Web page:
By Andrew Cohen
While daunting to many, steep learning curves always entice Professor Robert Bartlett to climb higher. On April 19, he scaled another peak in his fast-rising career by winning Berkeley Law’s annual Rutter Award for Teaching Distinction.
Established in 1995 by the late William Rutter—a philanthropist, lawyer, educator and author—the award honors an instructor who inspires students and demonstrates a deep commitment to teaching.
After graduating from Harvard Law in 2000, Bartlett—“mesmerized and inspired” by Silicon Valley’s burgeoning entrepreneurial ecosystem—joined a law firm that represented startups and venture capital firms.
“The learning curve was incredibly steep, which was just awesome,” he says. “I also loved the fact that the practice required me to learn so much about financial modeling, while forcing me to master the intricacies of securities regulation.”
Bartlett enjoyed it so much that he built Excel models in his free time to automate some analyses that were becoming more common in the industry. His work revealed some flaws in the venture capital pricing model—and inspired his first article after law school.
From attorney to academic
As the steepness of that learning curve diminished, however, Bartlett “missed the intellectual intensity of those initial years.” Spurred by a law school classmate who became an academic, Bartlett took a leave of absence to teach as a visiting assistant professor at Fordham Law School. Based on that experience, Bartlett decided to make a formal transition to the academy, starting at the University of Georgia School of Law as an assistant professor in 2005.
Able to explore more deeply how law and institutions shape our capital markets, he developed a pragmatic, practice-oriented approach to teaching business law—and joined Berkeley Law’s faculty in 2009. Citing clarity, relevance, and inclusiveness as top classroom priorities, his methods are clearly working.
“What makes him an effective teacher is his ability to break down complex legal issues into plain language,” says student Travis Mitchell ’19. “His teaching style is very conversational and students feel like they can always ask any question at any time. … Professor Bartlett is always available for students both academically and professionally and will go out of his way to help them.”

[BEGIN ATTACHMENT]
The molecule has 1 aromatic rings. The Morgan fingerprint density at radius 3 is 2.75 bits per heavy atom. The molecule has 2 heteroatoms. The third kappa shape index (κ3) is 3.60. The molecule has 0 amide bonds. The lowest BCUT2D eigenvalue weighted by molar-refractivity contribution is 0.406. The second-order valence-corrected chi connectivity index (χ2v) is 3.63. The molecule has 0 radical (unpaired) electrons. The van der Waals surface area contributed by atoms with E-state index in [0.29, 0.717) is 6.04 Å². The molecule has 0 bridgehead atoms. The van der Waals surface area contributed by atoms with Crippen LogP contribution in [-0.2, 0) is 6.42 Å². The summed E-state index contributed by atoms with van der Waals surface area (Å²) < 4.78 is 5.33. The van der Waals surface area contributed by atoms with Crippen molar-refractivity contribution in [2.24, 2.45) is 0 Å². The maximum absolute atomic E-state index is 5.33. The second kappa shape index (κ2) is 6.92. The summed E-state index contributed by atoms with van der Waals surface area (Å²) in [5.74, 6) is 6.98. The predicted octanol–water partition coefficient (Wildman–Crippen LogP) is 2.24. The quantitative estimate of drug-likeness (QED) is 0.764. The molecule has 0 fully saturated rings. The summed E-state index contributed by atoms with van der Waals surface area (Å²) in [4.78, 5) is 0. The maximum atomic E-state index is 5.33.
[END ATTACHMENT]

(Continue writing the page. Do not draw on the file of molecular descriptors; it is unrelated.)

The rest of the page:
Mitchell, who has taken Contracts, Securities Regulation, and Corporate Finance with Bartlett, also admires his “ability to effortlessly incorporate practical knowledge, complex legal theory, dad jokes, and awkward comedy about pop culture into every lecture.”
Ana Duong ’19, who had Contracts with Bartlett and now takes his Corporate Finance class, sees “how much he cares about his students and genuinely wants them to learn and succeed. I also appreciate his efforts to teach us practical skills and knowledge that we’ll need when we practice law.”
Echoing Mitchell, she adds, “We ended up with several running jokes that always made us laugh. Shawn Mendes and Fifth Harmony will now always remind me of Contracts.”
Taking care of business
All joking aside, Bartlett has been a driving force behind Berkeley Law’s surging business law program. Faculty co-director of the school’s Berkeley Center for Law and Business (BCBL), he helped launch its Startup@BerkeleyLaw initiative in 2015. Today, he is “proud of the fact that we have the most energetic, creative, and vibrant business law faculty in the country,” and of their approach.
“We’re entrepreneurial and shamelessly opportunistic,” Bartlett says. “We’re constantly looking at the market to see if our programming and curriculum should adapt and respond, either by leveraging existing campus expertise, such as with our new Blockchain course this year, or by bringing to campus industry experts, such as through our one-unit course offerings and our Leadership Lunch Series.”
Outside the classroom, Bartlett most enjoys research “where I don’t have a stake in the outcome.” His work with fellow Berkeley Law Professor Justin McCrary on how our stock markets function, for example, was fueled simply by being “interested in the answer—not because we have an agenda to advance. … I have great confidence in the results because we were honestly just looking for the answer to a question.”
Bartlett has produced some seismic scholarship, including a paper with McCrary showing that the conventional wisdom about latency arbitrage—the story told by Michael Lewis in his best-selling book Flash Boys—is empirically inaccurate, at least in today’s markets.
While hot topics in business law can change quickly, Bartlett’s favorite part of teaching at Berkeley Law never wavers.
“The students,” he says. “I love that they’re so multi-dimensional. I love that Berkeley students are so difficult to classify, and I think it goes some way in explaining why our alums are so influential in practice. It’s like those old Apple ads—they just ‘think different.’”